Somewhere in all that, my childhood B.S. detector went off. I could accept super-dogs and shrunken cities, I could accept translight flight and Matter-Eater Lad, but as a kid reading those old Superman comics, I could never get over the indestructible costume. Why would someone who's indestructible need a costume that was also indestructible? Isn't that totally redundant? Couldn't Superman do just as well by giving the fabric to the army or the Metropolis police station or Batman or someone who actually might have a use for bulletproof fabric?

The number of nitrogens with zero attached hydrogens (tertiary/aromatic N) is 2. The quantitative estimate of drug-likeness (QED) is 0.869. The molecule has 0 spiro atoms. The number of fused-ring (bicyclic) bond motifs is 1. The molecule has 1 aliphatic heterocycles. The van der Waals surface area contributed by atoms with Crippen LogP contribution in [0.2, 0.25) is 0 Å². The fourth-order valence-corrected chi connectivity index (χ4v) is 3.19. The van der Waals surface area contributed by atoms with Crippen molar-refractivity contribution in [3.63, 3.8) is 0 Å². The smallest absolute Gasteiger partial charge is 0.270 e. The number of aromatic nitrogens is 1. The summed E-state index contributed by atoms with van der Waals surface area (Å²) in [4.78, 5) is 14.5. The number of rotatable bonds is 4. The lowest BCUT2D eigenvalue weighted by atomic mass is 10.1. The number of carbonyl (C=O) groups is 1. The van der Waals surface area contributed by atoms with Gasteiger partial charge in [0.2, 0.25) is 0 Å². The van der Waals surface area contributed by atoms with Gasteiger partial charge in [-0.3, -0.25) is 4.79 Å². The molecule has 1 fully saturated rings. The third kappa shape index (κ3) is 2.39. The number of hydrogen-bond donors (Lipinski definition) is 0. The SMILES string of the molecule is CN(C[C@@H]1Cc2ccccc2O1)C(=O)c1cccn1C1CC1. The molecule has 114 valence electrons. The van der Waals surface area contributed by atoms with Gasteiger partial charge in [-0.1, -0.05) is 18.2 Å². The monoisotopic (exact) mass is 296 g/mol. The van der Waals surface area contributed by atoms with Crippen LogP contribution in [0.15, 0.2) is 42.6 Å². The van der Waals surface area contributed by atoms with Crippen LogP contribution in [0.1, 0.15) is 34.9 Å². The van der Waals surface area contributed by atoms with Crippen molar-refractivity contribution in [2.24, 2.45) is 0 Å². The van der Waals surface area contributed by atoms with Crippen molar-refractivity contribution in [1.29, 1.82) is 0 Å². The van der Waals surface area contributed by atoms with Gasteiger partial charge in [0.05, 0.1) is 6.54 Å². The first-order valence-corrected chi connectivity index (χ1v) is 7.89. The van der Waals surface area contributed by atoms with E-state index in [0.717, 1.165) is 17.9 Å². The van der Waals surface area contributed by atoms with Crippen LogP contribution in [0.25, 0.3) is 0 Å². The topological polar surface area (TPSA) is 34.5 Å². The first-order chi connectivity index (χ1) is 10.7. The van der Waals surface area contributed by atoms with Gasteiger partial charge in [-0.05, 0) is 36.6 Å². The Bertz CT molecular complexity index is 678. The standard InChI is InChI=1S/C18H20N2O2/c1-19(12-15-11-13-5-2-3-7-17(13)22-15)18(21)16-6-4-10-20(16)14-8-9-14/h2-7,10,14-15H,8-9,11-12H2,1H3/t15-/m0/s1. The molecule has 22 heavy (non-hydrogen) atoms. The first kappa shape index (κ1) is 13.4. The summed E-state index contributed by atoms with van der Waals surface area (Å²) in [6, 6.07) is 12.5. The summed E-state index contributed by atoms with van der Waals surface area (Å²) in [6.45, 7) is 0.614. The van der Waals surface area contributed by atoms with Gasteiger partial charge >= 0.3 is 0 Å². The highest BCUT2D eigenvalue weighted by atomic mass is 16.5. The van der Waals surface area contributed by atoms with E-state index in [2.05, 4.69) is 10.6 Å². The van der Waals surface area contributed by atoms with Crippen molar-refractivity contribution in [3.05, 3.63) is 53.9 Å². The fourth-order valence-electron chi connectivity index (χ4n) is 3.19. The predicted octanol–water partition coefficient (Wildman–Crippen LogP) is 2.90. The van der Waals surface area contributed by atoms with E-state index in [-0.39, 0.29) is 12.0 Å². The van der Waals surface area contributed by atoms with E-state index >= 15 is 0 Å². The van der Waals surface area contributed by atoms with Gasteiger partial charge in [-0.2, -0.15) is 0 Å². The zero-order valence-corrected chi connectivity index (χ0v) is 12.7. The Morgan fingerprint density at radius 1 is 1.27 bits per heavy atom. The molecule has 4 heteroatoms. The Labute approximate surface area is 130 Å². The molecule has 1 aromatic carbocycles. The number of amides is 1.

Not that it would do much good, it seems. If the fabric is so stretchy that it's skintight over Superman's muscles (and may have even simply stretched to fit him as he grew from Super-boy into Super-man), then its bulletproof nature would be kind of useless even to someone who wasn't indestructible. Let's say Batman tries on Superman's costume and goes out to fight some criminals. They take a shot at him, and he figures the bullets will bounce right off, right? Wrong. They're going to plow into the costume just like they'd plow into Plastic Man or Mr. Fantastic. The fabric isn't rigid, it's stretchy, and it's going to stretch right into Batman's squishy chest as if he had been wearing a T-shirt. Depending on how stretchy it is, it might slow the bullet down a bit, or snap back and throw the bullet out (again, a la Plastic Man), but it's not going to make the bullet bounce off Batman's chest like it does off Superman's. Superman's chest is rigid, so the stretchy fabric doesn't give, and the bullets ricochet harmlessly away. Now, held right, the cape might provide some protection, but in the Silver Age Superman's cape was long if it reached his calves. The kind of flowy, Batman-esque cape you'd need to deflect bullets with that fabric simply wasn't possible with Superman's Silver Age outfit.